Mostly through Imran, who is effectively the show’s conscience and the only squeaky-clean good guy in the show, Paatal Lok conveys its distaste for the violence that is established as norm — boys will be beaten; women and children will be raped; the marginalised will be killed; the weak will be humiliated etc.
Yet what finally elevates Hathi Ram in his teenaged son’s eyes is that same violence. A few punches, kicks and swear words later (it’s interesting that Imran stands as a physical barrier between the violence and the boy), Hathi Ram is a hero to the same son who treated him with contempt earlier. The only way Hathi Ram can assert himself as an alpha is with a show of physical strength. Some may say that Hathi Ram’s alpha aura is dented when he later gets one tight slap from his wife, but the fact is he had hit her earlier. That she sees slapping him back as her only recourse is another cycle of violence. It’s also worth noting that while Hathi Ram slapping his wife is part of the man establishing his position as a patriarch, his wife slapping Hathi Ram is played for comedy. There’s an alternate fictional universe in which Hathi Ram comes home and his wife makes him sit down and watch Thappad with her.
For me, one of the most heartbreaking but hopeful stories in Paatal Lok is between the sadly-underwritten Cheeni and her childhood friend who finds ways to stay in touch with her even after she’s been taken into police custody. It’s a love story that is entirely the stuff of pipe dreams, especially considering the horrors that the two have survived, but it’s so tender and utterly precious in the ugliness that surrounds them. While it would have been nice if Cheeni had to do something other than weep and look scared, I’m so relieved she wasn’t subjected to a tasteless, voyeuristic, unnecessary and exploitative ‘reveal’ like the one Kuku had to go through in Sacred Games. In Paatal Lok, the non-mystery of her biological gender is dragged out for a few episodes and when she’s finally outed, it’s horrible, but the way it’s filmed is not graphic (relatively). The camera and the storytelling focus less on Cheeni’s body and more on how the men around her — particularly Hathi Ram and Tope Singh — try to establish their dominant masculinity.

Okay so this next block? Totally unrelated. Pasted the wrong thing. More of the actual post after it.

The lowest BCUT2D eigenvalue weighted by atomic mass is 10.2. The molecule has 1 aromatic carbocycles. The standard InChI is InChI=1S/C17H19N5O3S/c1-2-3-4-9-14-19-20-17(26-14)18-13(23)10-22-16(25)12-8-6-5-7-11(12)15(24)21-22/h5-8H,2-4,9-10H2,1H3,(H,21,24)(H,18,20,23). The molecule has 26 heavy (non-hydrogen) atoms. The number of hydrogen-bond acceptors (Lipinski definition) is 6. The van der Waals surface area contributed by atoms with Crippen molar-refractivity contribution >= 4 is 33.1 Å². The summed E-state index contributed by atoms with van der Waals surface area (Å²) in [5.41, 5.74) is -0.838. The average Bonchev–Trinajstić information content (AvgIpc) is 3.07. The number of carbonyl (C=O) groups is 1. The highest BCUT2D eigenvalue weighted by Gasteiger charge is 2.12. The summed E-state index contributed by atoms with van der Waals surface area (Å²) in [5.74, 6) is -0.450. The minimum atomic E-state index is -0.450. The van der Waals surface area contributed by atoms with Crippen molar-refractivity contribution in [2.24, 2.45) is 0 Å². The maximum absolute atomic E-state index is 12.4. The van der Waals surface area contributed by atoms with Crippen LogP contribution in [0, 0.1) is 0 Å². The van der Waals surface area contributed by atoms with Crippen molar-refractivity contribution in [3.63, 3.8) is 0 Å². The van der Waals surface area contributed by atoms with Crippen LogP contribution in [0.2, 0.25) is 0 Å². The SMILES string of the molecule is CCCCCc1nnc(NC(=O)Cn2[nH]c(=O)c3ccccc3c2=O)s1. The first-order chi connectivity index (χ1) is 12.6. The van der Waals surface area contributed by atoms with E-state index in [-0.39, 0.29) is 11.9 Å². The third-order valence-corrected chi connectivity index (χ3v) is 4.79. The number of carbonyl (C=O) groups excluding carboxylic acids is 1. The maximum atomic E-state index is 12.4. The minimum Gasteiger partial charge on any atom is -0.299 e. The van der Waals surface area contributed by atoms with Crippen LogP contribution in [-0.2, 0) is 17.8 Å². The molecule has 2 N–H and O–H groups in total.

Throughout the show, most men try to amplify what they consider their essential manliness when they’re around Cheeni and it’s almost always ugly. Three characters break this pattern. One is Kabir, who is also humiliated, victimised and stripped in order to establish his identity (religious in his case, as opposed to gender) and another is Imran. The real constant, though, is Cheeni’s friend. I ate two Snickers after the last, heartbreaking conversation Cheeni had with him in the courthouse.
It bears repeating that even the best of scripts can be reduced to a mess by bad or listless acting. Fortunately for Paatal Lok, most of its cast acts its heart out. No one overacts and everyone other than Neeraj Kabi as Sanjeev Mehra felt convincing. Jaideep Ahlawat as Hathi Ram is a treat to watch as he smoothly transitions from being the most progressive cop in the room to viciously assaulting a transwoman because he’s frustrated by his investigation. In a lesser actor’s hands, Hathi Ram could have come across as disjointed as he shuffles between meek and mutinous, kind and violent, offensive and terrified, but Ahlawat’s Hathi Ram feels real and complex. Abhishek Banerjee as the remorseless Tyagi also stands out as does Bodhisattva Sharma as Hathi Ram’s son, Siddharth. Nikita Grover as the woman constable who is basically the source of all of Hathi Ram’s woes, thanks to her love of pastries and being glued to her phone, is also excellent. Perhaps one of the more genius casting choices in Paatal Lok is that of getting bhajan singer and now reality tv star Anup Jalota as a UP politician. Gold.
So yeah, never mind that minor detail of the Tagore-spouting vamp, Paatal Lok is hella good.